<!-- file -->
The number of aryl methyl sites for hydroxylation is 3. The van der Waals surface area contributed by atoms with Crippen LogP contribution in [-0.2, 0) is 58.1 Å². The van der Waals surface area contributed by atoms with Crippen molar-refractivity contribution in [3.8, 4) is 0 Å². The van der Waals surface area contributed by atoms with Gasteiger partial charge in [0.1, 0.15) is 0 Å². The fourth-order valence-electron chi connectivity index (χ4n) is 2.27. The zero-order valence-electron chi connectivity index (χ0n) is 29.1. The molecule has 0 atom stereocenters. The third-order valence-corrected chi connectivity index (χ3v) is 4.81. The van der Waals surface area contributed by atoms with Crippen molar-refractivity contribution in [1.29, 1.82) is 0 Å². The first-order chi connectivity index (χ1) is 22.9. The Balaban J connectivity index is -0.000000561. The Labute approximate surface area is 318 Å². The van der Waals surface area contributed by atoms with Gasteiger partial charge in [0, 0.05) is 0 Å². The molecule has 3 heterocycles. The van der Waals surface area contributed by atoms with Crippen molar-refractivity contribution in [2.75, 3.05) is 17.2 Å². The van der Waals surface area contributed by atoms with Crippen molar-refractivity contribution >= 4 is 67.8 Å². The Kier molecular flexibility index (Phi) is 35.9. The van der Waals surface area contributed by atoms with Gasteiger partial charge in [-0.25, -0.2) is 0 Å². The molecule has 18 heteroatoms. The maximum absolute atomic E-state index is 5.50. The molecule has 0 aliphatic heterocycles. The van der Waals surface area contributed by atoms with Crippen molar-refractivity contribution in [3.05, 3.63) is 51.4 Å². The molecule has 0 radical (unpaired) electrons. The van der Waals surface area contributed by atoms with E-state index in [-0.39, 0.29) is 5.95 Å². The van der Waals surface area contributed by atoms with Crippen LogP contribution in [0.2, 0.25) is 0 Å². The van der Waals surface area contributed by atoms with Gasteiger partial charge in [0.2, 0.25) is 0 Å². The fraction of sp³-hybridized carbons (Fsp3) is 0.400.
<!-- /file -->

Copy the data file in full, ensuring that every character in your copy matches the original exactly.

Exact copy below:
The number of aryl methyl sites for hydroxylation is 3. The van der Waals surface area contributed by atoms with Crippen LogP contribution in [-0.2, 0) is 58.1 Å². The van der Waals surface area contributed by atoms with Crippen molar-refractivity contribution in [3.8, 4) is 0 Å². The van der Waals surface area contributed by atoms with Gasteiger partial charge in [0.1, 0.15) is 0 Å². The fourth-order valence-electron chi connectivity index (χ4n) is 2.27. The zero-order valence-electron chi connectivity index (χ0n) is 29.1. The molecule has 0 atom stereocenters. The third-order valence-corrected chi connectivity index (χ3v) is 4.81. The van der Waals surface area contributed by atoms with Crippen molar-refractivity contribution in [1.29, 1.82) is 0 Å². The first-order chi connectivity index (χ1) is 22.9. The Balaban J connectivity index is -0.000000561. The Labute approximate surface area is 318 Å². The van der Waals surface area contributed by atoms with Gasteiger partial charge in [0, 0.05) is 0 Å². The molecule has 3 heterocycles. The van der Waals surface area contributed by atoms with Crippen molar-refractivity contribution in [2.75, 3.05) is 17.2 Å². The van der Waals surface area contributed by atoms with Crippen molar-refractivity contribution >= 4 is 67.8 Å². The Kier molecular flexibility index (Phi) is 35.9. The van der Waals surface area contributed by atoms with Gasteiger partial charge in [-0.25, -0.2) is 0 Å². The molecule has 18 heteroatoms. The maximum absolute atomic E-state index is 5.50. The molecule has 0 aliphatic heterocycles. The van der Waals surface area contributed by atoms with Crippen molar-refractivity contribution in [3.05, 3.63) is 51.4 Å². The molecule has 0 radical (unpaired) electrons. The van der Waals surface area contributed by atoms with E-state index in [-0.39, 0.29) is 5.95 Å². The van der Waals surface area contributed by atoms with Crippen LogP contribution in [0.2, 0.25) is 0 Å². The van der Waals surface area contributed by atoms with Gasteiger partial charge in [0.2, 0.25) is 0 Å². The fraction of sp³-hybridized carbons (Fsp3) is 0.400.